How to get over the grief of losing your beloved friend
It can be hard to put the pieces of your past together.
But for the parents of a 13-year-old boy, that was just what happened.
The boy’s father had lost his friend, and the grieving family had no idea how to deal with the news.
They went to a local church, but that church was empty.
Instead, they went to their local emergency room, and they found their boy, who was in a coma for several weeks.
“He had a huge hole in his heart,” his mother, Linda, said.
I didn’t think it was going to be that bad. “
I think that’s what brought him to the hospital.
I didn’t think it was going to be that bad.
I thought it was just going to take him some time to get out.”
Linda said she felt the need to talk to the boy’s parents, but they were “not there”.
They were also unsure what to do.
Linda and her husband David wanted to take their son to hospital and get him into a coma, but were told that was not an option.
And they couldn’t afford the cost of hospital admission and the $300 bill.
But Linda and David decided they needed to get the family out of the hospital, and Linda’s husband David was able to get them to see a neurologist.
When Linda was given a list of potential tests to try, she realised that they might have been the only ones able to stop the boy from dying.
She said it was a “very difficult decision” to not take the boy to hospital, but it had to be done.
In the end, they agreed to try an experimental therapy.
After seven weeks in the hospital – and two days of intensive care – the boy was awake, and conscious, and able to speak.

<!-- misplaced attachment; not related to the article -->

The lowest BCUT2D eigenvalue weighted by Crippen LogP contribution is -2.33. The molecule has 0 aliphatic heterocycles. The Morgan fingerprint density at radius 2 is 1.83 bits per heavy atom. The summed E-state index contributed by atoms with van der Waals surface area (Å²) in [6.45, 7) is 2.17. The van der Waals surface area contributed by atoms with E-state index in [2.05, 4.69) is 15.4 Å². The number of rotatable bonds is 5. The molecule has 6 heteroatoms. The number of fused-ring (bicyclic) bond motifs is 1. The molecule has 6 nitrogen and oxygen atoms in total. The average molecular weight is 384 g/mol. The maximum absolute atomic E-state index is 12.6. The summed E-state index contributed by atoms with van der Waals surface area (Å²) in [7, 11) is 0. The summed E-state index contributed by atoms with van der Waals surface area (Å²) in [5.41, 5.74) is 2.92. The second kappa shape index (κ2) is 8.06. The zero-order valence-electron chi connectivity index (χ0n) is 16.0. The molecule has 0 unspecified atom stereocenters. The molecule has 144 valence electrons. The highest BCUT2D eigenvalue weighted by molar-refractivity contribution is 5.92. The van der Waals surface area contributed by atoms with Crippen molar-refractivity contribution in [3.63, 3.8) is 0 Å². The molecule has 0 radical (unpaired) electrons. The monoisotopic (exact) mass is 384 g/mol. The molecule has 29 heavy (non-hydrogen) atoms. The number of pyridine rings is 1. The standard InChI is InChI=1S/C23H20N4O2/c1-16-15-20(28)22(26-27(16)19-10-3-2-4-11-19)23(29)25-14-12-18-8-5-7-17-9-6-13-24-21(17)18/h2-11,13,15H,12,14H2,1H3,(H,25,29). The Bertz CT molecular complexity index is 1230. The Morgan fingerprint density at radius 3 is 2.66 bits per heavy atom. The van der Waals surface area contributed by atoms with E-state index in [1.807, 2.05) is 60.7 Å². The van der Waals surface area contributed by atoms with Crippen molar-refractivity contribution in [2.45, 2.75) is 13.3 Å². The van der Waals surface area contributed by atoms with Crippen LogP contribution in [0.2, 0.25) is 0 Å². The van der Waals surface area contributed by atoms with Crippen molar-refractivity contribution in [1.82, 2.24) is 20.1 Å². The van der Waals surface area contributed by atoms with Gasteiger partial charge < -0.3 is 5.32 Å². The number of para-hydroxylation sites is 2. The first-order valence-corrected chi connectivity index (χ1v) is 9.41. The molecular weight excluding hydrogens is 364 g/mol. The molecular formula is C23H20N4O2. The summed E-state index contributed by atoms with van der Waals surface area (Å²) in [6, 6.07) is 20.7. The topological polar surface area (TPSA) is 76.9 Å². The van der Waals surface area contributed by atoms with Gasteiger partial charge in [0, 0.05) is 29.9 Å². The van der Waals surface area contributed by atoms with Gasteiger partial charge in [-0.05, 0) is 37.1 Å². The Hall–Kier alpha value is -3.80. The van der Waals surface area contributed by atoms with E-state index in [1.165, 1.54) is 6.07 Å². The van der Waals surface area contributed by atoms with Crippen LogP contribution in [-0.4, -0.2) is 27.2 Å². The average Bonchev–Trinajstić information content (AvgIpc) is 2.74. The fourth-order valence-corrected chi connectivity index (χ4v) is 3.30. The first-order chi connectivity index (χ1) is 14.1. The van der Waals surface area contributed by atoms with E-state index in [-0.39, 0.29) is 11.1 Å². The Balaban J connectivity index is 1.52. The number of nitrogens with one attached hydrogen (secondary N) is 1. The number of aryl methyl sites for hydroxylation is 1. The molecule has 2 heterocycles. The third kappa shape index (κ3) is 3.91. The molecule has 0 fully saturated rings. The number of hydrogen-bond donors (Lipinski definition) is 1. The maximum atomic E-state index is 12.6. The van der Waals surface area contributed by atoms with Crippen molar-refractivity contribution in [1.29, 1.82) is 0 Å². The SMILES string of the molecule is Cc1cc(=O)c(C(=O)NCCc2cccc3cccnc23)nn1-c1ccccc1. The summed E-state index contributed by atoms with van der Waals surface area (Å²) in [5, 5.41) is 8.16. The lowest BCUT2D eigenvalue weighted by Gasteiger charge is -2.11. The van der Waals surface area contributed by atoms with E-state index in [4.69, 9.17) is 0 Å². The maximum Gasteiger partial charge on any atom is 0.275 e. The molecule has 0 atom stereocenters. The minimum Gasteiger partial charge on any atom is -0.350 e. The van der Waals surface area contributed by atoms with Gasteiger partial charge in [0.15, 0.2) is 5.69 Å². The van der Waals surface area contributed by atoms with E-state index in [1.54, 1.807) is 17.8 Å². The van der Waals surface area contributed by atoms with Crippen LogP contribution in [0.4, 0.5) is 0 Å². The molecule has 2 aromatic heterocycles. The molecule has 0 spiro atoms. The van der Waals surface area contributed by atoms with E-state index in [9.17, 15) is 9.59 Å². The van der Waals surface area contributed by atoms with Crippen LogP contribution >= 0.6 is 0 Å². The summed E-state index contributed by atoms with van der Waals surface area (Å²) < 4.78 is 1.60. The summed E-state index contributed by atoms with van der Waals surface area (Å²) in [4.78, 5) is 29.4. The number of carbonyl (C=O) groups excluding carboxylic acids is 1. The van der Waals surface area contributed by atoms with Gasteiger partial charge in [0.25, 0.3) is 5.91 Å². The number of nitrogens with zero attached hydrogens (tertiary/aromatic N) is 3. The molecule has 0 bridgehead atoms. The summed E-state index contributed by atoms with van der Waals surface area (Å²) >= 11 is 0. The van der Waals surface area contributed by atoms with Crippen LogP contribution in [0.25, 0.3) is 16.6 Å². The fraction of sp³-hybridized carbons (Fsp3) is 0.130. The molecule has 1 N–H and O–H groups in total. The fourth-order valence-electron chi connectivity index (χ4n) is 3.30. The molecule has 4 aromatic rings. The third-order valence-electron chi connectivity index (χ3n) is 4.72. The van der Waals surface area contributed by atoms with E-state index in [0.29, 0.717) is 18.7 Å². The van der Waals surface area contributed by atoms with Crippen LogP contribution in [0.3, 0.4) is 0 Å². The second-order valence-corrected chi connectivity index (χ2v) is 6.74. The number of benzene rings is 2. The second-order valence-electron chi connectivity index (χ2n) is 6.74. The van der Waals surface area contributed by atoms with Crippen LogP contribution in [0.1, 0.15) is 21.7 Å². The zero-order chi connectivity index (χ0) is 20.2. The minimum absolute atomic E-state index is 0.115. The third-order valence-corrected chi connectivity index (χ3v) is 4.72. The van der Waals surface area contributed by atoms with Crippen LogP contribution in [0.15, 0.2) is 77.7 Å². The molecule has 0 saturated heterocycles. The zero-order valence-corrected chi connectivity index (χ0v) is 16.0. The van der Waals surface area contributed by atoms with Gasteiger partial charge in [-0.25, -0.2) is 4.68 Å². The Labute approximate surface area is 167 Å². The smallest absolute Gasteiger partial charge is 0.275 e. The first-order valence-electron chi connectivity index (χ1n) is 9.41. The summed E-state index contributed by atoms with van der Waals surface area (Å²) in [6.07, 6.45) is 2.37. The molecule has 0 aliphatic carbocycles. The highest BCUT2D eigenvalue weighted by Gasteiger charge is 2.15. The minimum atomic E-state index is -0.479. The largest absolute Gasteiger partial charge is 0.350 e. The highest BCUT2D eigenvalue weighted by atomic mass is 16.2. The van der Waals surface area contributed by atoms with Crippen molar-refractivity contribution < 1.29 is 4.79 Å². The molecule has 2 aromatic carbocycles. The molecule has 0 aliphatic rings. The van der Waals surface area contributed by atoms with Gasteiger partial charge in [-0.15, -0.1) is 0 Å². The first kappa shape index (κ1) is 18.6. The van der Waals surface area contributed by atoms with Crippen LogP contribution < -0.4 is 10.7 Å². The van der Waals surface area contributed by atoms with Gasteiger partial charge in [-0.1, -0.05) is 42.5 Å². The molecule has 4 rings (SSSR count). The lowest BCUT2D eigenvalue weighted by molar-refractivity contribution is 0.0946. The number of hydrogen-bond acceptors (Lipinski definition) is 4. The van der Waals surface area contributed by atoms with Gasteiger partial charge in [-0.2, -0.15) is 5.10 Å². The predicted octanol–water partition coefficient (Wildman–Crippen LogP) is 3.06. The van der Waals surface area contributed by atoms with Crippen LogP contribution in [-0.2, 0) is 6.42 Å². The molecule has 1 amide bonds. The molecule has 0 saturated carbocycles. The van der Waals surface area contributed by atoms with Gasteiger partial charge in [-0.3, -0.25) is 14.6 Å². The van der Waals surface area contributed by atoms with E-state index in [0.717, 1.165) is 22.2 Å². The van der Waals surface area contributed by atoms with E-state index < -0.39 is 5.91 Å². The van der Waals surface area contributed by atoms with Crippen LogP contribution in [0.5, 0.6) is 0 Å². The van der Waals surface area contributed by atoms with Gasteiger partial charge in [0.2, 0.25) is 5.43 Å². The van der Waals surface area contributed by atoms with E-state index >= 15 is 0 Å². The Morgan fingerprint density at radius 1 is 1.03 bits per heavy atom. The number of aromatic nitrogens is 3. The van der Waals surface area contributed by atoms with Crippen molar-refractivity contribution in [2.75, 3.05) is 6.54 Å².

David said the surgery and recovery took a while.
He said it’s hard to explain, but his son was just “a little boy” with no history of seizures.
However, it wasn’t the end of the family’s grief.
His mother Linda said the hospital was a relief because they could finally start to get their life back together.
“(It) gave us the chance to get to know each other again and be closer to each other,” she said.
“It’s been a very hard time for us.
We’re still waiting for him to come home and we still want to know where he’s going to sleep, how long he’ll be in the ICU.”
The mother-of-three said the parents are “feeling pretty good about this”.
“It’s not like he’s lost a lot of weight,” she explained.
A little bit of everything in a child’s life, Linda said.
“It is a big thing.
But it’s also a very small thing.
We know that, so it’s not really a big deal.”
A small gesture, but a huge one Lives with the family of a boy who died from a rare genetic disorder, a rare and devastating disorder, and a rare disease, a loss that is heartbreaking, and that is something that is just beyond words.
It is heartbreaking and a big shock to the family.
I’m just so grateful to have the family to come to their feet and be able to look at it and understand it, Linda added.
There are a lot more families like them out there.
You never know what’s going on in a family, Linda continued.
My son is in the waiting room, but I want him home.
Life is hard.
But when you know you’ve got the support, and you know your child is going to make it, you’re able to go about your life, and be there for your child.
Sometimes it’s very hard to be the parent, Linda concluded.
To donate to the Children’s Hospital Queensland, go to childrenshospitalqld.com.au/donate.